As deplorable as these efforts were, more recent revelations that Twitter’s censorship was being directed by agents within the FBI are truly horrifying. As reporter Matt Taibbi has documented, dozens of FBI agents flagged information they preferred to keep hidden and to censor even “low-follower accounts belonging to ordinary Americans”, some of whom were simply posting jokes unflattering to Democrats.
As Musk began the lengthy task of revealing these twists and turns, asking journalists to help sort through the mountains of damning company emails, it turned out that one of the people “vetting” what got released to Matt Taibbi was none other than Jim Baker, who had previously been at the FBI and who was up to his neck in promulgating what former President Trump has rightly deemed the Russiagate hoax.
There is no more frightening revelation than that one of our most powerful law enforcement agencies has been in league with one of our top social media platforms to direct what citizens can read or hear. This is no longer just a left-wing company trying to direct public opinion; the New York Times and the Washington Post have been at that (legally) for years.
This is about a branch of the government censoring information with the express purpose of putting their preferred candidate in the Oval Office. Even some Democrats are now alarmed.
Ro Khanna, Democrat congressman from California, has criticized the censorship practices of Twitter’s former management, correctly writing in an op-ed that “Free speech is a foundational value of our democracy.”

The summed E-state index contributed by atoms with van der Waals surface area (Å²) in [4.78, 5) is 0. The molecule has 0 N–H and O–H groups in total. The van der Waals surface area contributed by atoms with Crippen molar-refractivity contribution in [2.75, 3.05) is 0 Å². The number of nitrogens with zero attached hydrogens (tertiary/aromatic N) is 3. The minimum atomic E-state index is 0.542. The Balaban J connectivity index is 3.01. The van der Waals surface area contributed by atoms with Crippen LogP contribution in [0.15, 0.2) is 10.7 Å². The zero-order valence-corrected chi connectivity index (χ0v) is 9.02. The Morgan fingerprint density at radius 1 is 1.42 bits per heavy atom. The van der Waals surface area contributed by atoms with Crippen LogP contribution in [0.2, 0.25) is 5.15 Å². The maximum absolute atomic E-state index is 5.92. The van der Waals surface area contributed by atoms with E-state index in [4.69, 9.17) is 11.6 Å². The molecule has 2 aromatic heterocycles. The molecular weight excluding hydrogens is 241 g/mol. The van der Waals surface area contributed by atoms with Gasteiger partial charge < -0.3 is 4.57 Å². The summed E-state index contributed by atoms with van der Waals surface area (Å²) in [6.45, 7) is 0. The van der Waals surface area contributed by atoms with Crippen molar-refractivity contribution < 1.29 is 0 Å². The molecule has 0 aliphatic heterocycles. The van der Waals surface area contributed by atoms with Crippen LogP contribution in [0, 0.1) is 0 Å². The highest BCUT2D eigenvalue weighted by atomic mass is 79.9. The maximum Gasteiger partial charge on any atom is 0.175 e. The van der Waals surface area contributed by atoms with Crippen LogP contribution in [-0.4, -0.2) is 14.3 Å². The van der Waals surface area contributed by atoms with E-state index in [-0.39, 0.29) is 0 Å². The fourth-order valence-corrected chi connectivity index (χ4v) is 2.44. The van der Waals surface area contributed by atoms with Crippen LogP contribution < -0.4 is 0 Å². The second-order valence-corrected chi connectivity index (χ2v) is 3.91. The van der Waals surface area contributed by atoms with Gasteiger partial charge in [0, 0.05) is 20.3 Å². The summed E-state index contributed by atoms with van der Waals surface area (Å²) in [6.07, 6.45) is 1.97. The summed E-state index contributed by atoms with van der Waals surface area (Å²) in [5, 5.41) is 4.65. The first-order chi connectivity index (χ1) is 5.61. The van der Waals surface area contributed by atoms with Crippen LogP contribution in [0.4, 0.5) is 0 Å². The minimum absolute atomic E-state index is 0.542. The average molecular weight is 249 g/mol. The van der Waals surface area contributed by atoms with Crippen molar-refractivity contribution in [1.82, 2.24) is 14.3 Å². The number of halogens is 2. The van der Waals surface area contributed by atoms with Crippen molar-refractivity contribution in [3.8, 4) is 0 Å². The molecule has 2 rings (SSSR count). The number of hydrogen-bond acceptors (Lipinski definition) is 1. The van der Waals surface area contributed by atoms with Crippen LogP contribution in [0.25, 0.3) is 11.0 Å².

It is astonishing that so few supposed liberals, who traditionally have embraced free speech, have joined Khanna. It is even more worrisome that our great newspapers are mute. The New York Times has ignored the link between the FBI and Twitter; they are focused instead on Musk’s brief suspension of the accounts of journalists who have shared the CEO’s personal location – what Musk called “assassination coordinates.” Having ignored Twitter’s banning of the New York Post, the Times is suddenly shocked that Twitter might ban reporters.
Elon Musk spent a fortune to buy Twitter, but that is not the sole cost to the brilliant South African. Joe Biden’s White House is aggressively investigating his business interests, suddenly worried that long-standing foreign investment in Twitter could prove a security threat or that his SpaceX is somehow pro-Russian (though Musk’s supply of satellite communications to Ukraine’s defenders has proven invaluable.)
Biden, asked if Musk’s purchase of Twitter should trigger a security review, answered, “I think that Elon Musk’s cooperation and/or technical relationships with other countries is worthy of being looked at,” a not-so subtle threat the White House subsequently walked back.
Make no mistake, Musk’s ownership of Twitter is a game-changer. It has opened a portal between the American people and the truth that did not exist before. That is why he, and the company, are under attack. And that is why Musk must continue as CEO, poll or no poll.